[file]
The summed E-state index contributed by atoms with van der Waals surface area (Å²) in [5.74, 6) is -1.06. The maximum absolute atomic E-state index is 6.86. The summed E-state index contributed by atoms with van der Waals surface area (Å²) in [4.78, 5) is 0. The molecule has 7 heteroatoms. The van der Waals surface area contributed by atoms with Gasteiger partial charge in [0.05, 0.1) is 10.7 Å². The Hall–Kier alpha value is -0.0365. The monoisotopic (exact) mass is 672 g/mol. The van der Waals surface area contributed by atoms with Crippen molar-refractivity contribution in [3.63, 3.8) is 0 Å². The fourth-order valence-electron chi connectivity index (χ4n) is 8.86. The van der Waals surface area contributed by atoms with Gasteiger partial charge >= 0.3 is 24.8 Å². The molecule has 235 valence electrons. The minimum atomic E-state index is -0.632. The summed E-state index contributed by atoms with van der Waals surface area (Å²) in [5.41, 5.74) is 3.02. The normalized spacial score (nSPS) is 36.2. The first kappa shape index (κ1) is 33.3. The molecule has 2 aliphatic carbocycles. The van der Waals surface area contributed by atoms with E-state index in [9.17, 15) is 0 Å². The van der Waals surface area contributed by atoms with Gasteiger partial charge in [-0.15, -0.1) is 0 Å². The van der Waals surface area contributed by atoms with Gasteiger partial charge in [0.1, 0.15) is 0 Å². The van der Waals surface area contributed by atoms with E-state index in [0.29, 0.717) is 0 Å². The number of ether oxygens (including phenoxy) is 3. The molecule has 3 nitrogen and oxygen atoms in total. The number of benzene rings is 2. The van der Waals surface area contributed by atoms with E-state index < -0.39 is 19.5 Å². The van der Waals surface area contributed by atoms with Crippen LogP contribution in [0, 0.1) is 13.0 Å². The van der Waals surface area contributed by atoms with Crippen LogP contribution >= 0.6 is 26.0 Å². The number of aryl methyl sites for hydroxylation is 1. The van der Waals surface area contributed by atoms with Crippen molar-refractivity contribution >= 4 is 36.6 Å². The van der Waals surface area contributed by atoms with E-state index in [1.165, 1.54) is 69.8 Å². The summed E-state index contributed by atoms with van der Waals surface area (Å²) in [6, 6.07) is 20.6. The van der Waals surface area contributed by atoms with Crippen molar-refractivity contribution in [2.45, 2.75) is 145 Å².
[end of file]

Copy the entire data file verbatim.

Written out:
The summed E-state index contributed by atoms with van der Waals surface area (Å²) in [5.74, 6) is -1.06. The maximum absolute atomic E-state index is 6.86. The summed E-state index contributed by atoms with van der Waals surface area (Å²) in [4.78, 5) is 0. The molecule has 7 heteroatoms. The van der Waals surface area contributed by atoms with Gasteiger partial charge in [0.05, 0.1) is 10.7 Å². The Hall–Kier alpha value is -0.0365. The monoisotopic (exact) mass is 672 g/mol. The van der Waals surface area contributed by atoms with Crippen molar-refractivity contribution in [3.63, 3.8) is 0 Å². The fourth-order valence-electron chi connectivity index (χ4n) is 8.86. The van der Waals surface area contributed by atoms with Gasteiger partial charge >= 0.3 is 24.8 Å². The molecule has 235 valence electrons. The minimum atomic E-state index is -0.632. The summed E-state index contributed by atoms with van der Waals surface area (Å²) in [5.41, 5.74) is 3.02. The normalized spacial score (nSPS) is 36.2. The first kappa shape index (κ1) is 33.3. The molecule has 2 aliphatic carbocycles. The van der Waals surface area contributed by atoms with E-state index in [9.17, 15) is 0 Å². The van der Waals surface area contributed by atoms with Gasteiger partial charge in [-0.15, -0.1) is 0 Å². The van der Waals surface area contributed by atoms with Gasteiger partial charge in [0.1, 0.15) is 0 Å². The van der Waals surface area contributed by atoms with E-state index in [0.29, 0.717) is 0 Å². The number of ether oxygens (including phenoxy) is 3. The molecule has 3 nitrogen and oxygen atoms in total. The number of benzene rings is 2. The van der Waals surface area contributed by atoms with E-state index < -0.39 is 19.5 Å². The van der Waals surface area contributed by atoms with Crippen LogP contribution in [0, 0.1) is 13.0 Å². The van der Waals surface area contributed by atoms with Crippen LogP contribution >= 0.6 is 26.0 Å². The number of aryl methyl sites for hydroxylation is 1. The van der Waals surface area contributed by atoms with Crippen molar-refractivity contribution >= 4 is 36.6 Å². The van der Waals surface area contributed by atoms with E-state index in [1.165, 1.54) is 69.8 Å². The summed E-state index contributed by atoms with van der Waals surface area (Å²) in [6, 6.07) is 20.6. The van der Waals surface area contributed by atoms with Crippen molar-refractivity contribution in [2.45, 2.75) is 145 Å².